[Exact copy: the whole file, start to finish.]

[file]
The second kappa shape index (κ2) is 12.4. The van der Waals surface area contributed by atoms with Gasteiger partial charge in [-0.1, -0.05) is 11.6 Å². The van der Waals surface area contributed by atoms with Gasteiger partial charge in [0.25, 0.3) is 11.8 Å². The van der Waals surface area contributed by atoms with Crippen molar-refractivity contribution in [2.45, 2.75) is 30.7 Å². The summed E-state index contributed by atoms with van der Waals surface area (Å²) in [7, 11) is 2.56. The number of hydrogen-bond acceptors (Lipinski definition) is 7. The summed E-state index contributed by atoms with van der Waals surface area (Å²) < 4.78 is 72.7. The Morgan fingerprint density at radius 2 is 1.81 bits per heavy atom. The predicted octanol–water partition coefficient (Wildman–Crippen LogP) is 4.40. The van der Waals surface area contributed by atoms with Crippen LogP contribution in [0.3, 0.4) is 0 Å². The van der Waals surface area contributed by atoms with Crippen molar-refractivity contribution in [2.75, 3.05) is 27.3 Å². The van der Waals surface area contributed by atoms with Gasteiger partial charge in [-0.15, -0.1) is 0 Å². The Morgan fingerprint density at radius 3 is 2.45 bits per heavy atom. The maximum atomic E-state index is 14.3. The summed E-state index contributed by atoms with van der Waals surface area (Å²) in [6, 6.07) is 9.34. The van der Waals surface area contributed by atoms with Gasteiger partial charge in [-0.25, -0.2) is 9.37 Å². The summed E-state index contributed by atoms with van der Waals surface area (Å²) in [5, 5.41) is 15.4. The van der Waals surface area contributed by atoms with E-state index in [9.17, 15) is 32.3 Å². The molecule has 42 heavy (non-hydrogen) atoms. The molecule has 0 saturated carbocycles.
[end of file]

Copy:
The second kappa shape index (κ2) is 12.4. The van der Waals surface area contributed by atoms with Gasteiger partial charge in [-0.1, -0.05) is 11.6 Å². The van der Waals surface area contributed by atoms with Gasteiger partial charge in [0.25, 0.3) is 11.8 Å². The van der Waals surface area contributed by atoms with Crippen molar-refractivity contribution in [2.45, 2.75) is 30.7 Å². The summed E-state index contributed by atoms with van der Waals surface area (Å²) in [7, 11) is 2.56. The number of hydrogen-bond acceptors (Lipinski definition) is 7. The summed E-state index contributed by atoms with van der Waals surface area (Å²) < 4.78 is 72.7. The Morgan fingerprint density at radius 2 is 1.81 bits per heavy atom. The predicted octanol–water partition coefficient (Wildman–Crippen LogP) is 4.40. The van der Waals surface area contributed by atoms with Crippen LogP contribution in [0.3, 0.4) is 0 Å². The van der Waals surface area contributed by atoms with Crippen molar-refractivity contribution in [2.75, 3.05) is 27.3 Å². The van der Waals surface area contributed by atoms with Gasteiger partial charge in [-0.15, -0.1) is 0 Å². The Morgan fingerprint density at radius 3 is 2.45 bits per heavy atom. The maximum atomic E-state index is 14.3. The summed E-state index contributed by atoms with van der Waals surface area (Å²) in [6, 6.07) is 9.34. The van der Waals surface area contributed by atoms with Gasteiger partial charge in [-0.25, -0.2) is 9.37 Å². The summed E-state index contributed by atoms with van der Waals surface area (Å²) in [5, 5.41) is 15.4. The van der Waals surface area contributed by atoms with E-state index in [9.17, 15) is 32.3 Å². The molecule has 42 heavy (non-hydrogen) atoms. The molecule has 0 saturated carbocycles.